Underneath my yellow skin

More about Bagua–and Taiji

After a few posts in which I went down several side paths, I finally began to talk about Bagua in the last post I wrote. I don’t know much about the history, but what I do know is that the founder, Dong Haichuan/Hai Chuan, used DeerHorn Knives (real ones, not steel ones) in his own practice. The reason for that particular weapon is because they can defeat any other kind of weapon. It’s because the ‘horns’ can hook, pull, block, deflect, etc.

They’re also really fucking cool.

When my teacher gave me her practice DeerHorn Knives, I was hooked immediately. Despite my love for weapons, I have not gelled with them all. And I have only immediately loved a few. The sword is the first and most infamous of the lot. Then, I tried the saber next, which I hated. I was expecting it to be like the sword, which it was not in the least.

It took me several years, a minor car accident, and more learning/practice to come around to the saber. I still don’t love it, but I can appreciate it–which is much better than hating it!

Next was the karambit form (I think). That’s not Taiji or Bagua. It’s a small, two-sided knife/dagger, and it’s wicked. I love this form and need to teach myself the last row (fifth, I think). My teacher knew that I liked weapons and taught this one to me just for funsy. Then, it was the Cane Form.

I have to confess that I don’t like the Cane Form. It’s…fine. But I have no affiinity with it. I am not sure why as it’s very Broadway-ish, which is my jam. I think it’s because we were learning it in class right before the pandemic hit (and that was after a long hiatus), so the world was very weird at the time. At any rate, it’s my least-favorite of the forms I know.

Next was–let me say that  my teacher taught me staff/spear drills at some point. There really isn’t a spear/staff form, per se, but there is a two-person form. Which we will get to later. I like the staff/spear well enough, but it’s not my favorite, either. It’s the highest-level weapon, though. The one that is the most difficult to learn. The second is the sword, and it’s funny that it’s the first weapon we are taught.

The beginning of the pandemic was a wild and woolly time, weapons-wise. Right before the soft lockdown, my teacher’s studio had their annual demo. They usually do it around the lunar new year. In that demo, one of her classmates did the Double Saber Form. I instantly fell in love and vowed that would be my next weapon form.

I bought a practice set off Amazon and was ready to go. My teacher taught me some drills over Zoom in my private lessons (every other Thursday), and I practice diligently. Then, that summer (I think?) we started meeting in person and she taught me the form outside. Or maybe that part happened before the pandemic. Hm. Lunar New Year was January 25th that year, so I’m guessing it was the latter. Knowing me, I would have immediately bought the practice set the day of the demo and then started bugging my teacher to teach the Double Saber Form to me.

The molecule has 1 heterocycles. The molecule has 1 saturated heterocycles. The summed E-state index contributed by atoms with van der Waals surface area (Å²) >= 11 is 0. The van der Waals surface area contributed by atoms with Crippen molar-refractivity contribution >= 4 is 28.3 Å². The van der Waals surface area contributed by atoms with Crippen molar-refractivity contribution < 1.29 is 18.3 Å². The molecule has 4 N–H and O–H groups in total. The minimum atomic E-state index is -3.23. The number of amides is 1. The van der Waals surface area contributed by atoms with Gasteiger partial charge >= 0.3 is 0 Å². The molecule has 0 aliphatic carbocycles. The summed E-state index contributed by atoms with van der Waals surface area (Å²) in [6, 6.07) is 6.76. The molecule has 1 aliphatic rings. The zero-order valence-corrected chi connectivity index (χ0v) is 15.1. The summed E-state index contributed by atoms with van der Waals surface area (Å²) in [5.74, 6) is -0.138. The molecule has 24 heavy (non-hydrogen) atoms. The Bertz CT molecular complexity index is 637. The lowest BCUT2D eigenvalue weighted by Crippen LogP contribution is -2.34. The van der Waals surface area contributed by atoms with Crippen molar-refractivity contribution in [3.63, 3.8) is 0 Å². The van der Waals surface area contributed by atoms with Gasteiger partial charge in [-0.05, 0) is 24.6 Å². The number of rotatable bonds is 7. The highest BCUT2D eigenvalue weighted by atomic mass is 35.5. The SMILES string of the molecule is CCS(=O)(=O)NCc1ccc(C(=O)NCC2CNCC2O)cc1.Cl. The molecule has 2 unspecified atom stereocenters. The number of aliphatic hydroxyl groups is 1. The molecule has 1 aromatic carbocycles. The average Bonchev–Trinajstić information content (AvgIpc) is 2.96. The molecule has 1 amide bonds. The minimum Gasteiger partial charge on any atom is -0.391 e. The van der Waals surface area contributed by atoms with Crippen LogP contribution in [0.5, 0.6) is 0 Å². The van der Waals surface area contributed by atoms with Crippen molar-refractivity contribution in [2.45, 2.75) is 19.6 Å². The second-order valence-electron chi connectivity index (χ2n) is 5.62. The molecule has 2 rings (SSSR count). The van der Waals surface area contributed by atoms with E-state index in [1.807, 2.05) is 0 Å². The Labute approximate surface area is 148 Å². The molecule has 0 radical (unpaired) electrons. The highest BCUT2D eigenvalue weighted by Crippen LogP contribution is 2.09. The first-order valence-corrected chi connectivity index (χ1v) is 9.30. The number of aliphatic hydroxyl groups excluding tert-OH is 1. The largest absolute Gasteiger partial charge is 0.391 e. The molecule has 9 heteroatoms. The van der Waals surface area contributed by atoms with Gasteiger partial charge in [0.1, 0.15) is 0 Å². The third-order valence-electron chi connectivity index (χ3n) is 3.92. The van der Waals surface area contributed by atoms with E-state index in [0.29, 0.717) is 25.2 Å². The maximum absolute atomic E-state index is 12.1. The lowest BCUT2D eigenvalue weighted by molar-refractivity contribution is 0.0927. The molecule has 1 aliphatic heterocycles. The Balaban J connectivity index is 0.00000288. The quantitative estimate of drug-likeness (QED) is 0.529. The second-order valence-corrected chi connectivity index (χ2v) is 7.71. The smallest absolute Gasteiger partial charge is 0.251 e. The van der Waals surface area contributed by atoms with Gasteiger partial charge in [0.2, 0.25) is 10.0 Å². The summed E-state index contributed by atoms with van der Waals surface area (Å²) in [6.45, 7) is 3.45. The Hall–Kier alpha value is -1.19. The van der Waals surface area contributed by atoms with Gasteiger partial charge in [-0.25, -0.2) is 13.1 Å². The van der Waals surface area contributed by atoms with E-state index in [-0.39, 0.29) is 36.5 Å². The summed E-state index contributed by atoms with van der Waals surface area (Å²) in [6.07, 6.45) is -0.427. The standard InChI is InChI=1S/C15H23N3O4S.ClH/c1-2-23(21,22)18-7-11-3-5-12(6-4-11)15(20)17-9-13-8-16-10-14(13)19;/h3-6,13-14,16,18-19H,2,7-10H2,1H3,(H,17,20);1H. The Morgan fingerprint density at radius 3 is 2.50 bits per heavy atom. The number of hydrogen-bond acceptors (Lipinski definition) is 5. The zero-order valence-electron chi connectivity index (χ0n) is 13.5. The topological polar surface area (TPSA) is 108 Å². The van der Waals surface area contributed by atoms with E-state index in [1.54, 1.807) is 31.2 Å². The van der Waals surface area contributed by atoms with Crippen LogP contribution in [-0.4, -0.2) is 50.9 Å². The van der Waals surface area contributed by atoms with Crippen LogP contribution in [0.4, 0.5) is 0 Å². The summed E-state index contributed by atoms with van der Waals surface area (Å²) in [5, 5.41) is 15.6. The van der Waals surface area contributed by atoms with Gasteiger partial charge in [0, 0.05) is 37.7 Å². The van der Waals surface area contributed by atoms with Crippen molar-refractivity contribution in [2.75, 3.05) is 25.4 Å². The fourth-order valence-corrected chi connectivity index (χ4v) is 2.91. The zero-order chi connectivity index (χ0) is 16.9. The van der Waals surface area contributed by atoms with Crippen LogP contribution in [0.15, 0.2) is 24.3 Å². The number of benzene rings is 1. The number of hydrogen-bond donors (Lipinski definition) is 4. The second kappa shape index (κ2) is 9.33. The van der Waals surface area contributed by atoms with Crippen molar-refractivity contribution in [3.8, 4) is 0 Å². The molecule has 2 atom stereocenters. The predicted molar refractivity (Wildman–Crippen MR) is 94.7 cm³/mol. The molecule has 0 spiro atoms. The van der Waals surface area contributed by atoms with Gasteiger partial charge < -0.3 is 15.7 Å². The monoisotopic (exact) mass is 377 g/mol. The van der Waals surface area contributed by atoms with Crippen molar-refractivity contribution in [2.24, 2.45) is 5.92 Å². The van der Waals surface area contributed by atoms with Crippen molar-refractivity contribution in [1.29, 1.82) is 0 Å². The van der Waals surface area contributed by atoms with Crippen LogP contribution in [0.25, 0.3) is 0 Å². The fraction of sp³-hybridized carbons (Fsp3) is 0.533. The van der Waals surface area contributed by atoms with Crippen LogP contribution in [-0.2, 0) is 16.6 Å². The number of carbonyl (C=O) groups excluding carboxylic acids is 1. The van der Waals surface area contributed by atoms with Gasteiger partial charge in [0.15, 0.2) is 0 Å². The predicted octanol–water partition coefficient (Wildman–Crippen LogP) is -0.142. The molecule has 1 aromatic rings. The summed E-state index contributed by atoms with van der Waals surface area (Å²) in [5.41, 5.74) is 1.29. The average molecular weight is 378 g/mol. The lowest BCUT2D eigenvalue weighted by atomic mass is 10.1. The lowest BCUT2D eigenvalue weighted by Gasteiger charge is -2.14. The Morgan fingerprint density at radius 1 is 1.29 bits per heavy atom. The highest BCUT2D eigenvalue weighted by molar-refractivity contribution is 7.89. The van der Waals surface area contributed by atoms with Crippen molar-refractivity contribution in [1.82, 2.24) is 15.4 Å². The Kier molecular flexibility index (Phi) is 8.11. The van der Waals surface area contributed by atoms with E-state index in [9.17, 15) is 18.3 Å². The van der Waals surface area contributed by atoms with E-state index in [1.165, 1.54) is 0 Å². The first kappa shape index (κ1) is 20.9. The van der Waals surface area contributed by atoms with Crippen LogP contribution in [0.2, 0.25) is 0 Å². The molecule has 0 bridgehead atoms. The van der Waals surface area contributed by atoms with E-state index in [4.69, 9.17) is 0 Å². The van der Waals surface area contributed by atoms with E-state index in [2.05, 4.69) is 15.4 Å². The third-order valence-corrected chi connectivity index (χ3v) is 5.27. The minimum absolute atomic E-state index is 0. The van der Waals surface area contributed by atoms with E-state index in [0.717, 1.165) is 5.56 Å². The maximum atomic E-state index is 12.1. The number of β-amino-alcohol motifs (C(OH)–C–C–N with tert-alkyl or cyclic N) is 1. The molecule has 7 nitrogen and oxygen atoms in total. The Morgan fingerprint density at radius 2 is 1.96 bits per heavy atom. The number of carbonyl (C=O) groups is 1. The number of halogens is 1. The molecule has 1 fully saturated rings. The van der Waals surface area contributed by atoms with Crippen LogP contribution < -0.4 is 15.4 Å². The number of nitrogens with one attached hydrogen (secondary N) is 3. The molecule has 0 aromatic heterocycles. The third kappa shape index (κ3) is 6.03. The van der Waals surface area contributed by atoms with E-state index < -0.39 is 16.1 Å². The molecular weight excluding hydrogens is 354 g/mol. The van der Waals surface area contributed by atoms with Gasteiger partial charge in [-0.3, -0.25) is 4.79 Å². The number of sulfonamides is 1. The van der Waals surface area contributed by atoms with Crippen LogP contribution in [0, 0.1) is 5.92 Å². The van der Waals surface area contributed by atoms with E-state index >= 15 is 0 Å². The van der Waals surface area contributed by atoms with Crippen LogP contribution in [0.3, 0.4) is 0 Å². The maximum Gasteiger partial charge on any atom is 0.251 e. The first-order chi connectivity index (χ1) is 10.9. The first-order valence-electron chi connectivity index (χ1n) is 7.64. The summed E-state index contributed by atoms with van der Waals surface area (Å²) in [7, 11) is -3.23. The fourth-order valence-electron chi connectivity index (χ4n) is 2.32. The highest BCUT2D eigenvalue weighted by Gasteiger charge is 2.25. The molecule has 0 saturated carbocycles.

Yes! That’s what happened. My teacher started teaching me drills before the pandemic in my private lessons. We learend the Cane Form in class. That would have given us a month before the pandemic hit. We probably carried on with the drills over Zoom, but my memory is hazy. I do rember her teaching me parts of the form outside, but  Ican’t remember exactly when. At any rate, at some point, she did not feel comfortable teaching me the rest of the form so I taught myself the second half by watching her teacher’s videos of him doing it, front and back.

It’s my favorite form by a country mile. When I watched my teacher’s classmate do the form, I was instantly smitten. I told my teacher that I wanted to be a human blender and the human Cuisinart. She laughed, but she understood my passion for weapons.

I. Love. The. Double. Saber. Form. It’s so different than the Saber Form and the Sword Form. It’s different from all the other forms. This is a form to slice people up. The saber is a weapon for blunt damage, and the sword is for finesse.

It’s so wild how every weapon has its own feel to it. And I feel so different depending on which weapon I’m holding. After the Double Saber Form, I ended up in the hospital from my medical crisis.

After I got out, I was worried that I wouldn’t be able to do the weapon forms any longer. Three days after I returned home, I tried the Sword Form with my wooden sword. I was able to do three movements from memory before I had to stop. Not because I couldn’t remember what came next, but because I was exhausted.

When I returned to the forms, I remembered them all, to my relief. And, I can’t remember when, but maybe six months after, I taught myself the Fan Form from the videos of my teacher’s teacher’s (other) student. The Fan Form is the one I wanted to learn from the start, and I really like it. I’m very proud of myself that I was able to learn a new form post-medical crisis. And that I taught the whole thing to myself! It’s not that long, but still.

The DeerHorn Knives from Bagua are something that I liked from the moment I held them in my hands. Two of them–one in each hand. As it is not Taiji, empyt stepping doesn’t matter. That’s been one of the hardest things in learning Bagua, by the way. In Taiji, you need to empty out your foot before taking a step. You never want to be double-weighted, and usually, you have 70% of your weight forward.

With Bagua, you need to get used to having 60% of your weight on the back foot. It’s in the first movement of the Swimming Dragon Form, and my teacher had to give me drills to do to get used to it. I love that Bagua has similar theories and basics in many ways, but then in drastically different in others. It’s truly complementary to Taiji, which is exactly what I need.

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